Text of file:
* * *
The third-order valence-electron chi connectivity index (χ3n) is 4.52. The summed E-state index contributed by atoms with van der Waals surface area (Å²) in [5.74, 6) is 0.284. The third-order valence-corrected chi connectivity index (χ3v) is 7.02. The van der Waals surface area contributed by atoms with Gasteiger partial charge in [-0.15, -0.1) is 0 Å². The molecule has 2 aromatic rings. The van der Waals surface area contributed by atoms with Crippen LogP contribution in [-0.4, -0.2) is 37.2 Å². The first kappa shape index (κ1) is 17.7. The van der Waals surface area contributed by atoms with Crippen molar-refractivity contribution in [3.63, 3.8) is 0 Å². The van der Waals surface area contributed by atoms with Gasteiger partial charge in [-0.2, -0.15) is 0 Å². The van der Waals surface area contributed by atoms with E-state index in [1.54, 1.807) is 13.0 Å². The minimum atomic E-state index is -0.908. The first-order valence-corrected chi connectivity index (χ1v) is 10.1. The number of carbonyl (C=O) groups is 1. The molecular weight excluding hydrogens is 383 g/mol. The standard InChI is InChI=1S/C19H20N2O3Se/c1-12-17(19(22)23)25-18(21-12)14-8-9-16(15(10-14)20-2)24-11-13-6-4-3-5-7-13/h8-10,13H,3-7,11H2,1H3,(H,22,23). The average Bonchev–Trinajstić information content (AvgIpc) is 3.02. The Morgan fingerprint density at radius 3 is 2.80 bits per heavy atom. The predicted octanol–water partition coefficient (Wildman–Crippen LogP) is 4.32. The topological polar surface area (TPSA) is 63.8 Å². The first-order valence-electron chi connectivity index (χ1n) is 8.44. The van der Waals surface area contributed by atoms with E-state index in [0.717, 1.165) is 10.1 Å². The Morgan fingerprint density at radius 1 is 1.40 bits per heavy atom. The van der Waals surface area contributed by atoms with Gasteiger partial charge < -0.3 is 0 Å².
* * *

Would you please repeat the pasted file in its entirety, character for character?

The third-order valence-electron chi connectivity index (χ3n) is 4.52. The summed E-state index contributed by atoms with van der Waals surface area (Å²) in [5.74, 6) is 0.284. The third-order valence-corrected chi connectivity index (χ3v) is 7.02. The van der Waals surface area contributed by atoms with Gasteiger partial charge in [-0.15, -0.1) is 0 Å². The molecule has 2 aromatic rings. The van der Waals surface area contributed by atoms with Crippen LogP contribution in [-0.4, -0.2) is 37.2 Å². The first kappa shape index (κ1) is 17.7. The van der Waals surface area contributed by atoms with Crippen molar-refractivity contribution in [3.63, 3.8) is 0 Å². The van der Waals surface area contributed by atoms with Gasteiger partial charge in [-0.2, -0.15) is 0 Å². The van der Waals surface area contributed by atoms with E-state index in [1.54, 1.807) is 13.0 Å². The minimum atomic E-state index is -0.908. The first-order valence-corrected chi connectivity index (χ1v) is 10.1. The number of carbonyl (C=O) groups is 1. The molecular weight excluding hydrogens is 383 g/mol. The standard InChI is InChI=1S/C19H20N2O3Se/c1-12-17(19(22)23)25-18(21-12)14-8-9-16(15(10-14)20-2)24-11-13-6-4-3-5-7-13/h8-10,13H,3-7,11H2,1H3,(H,22,23). The average Bonchev–Trinajstić information content (AvgIpc) is 3.02. The Morgan fingerprint density at radius 3 is 2.80 bits per heavy atom. The predicted octanol–water partition coefficient (Wildman–Crippen LogP) is 4.32. The topological polar surface area (TPSA) is 63.8 Å². The first-order valence-electron chi connectivity index (χ1n) is 8.44. The van der Waals surface area contributed by atoms with E-state index in [0.717, 1.165) is 10.1 Å². The Morgan fingerprint density at radius 1 is 1.40 bits per heavy atom. The van der Waals surface area contributed by atoms with Gasteiger partial charge < -0.3 is 0 Å².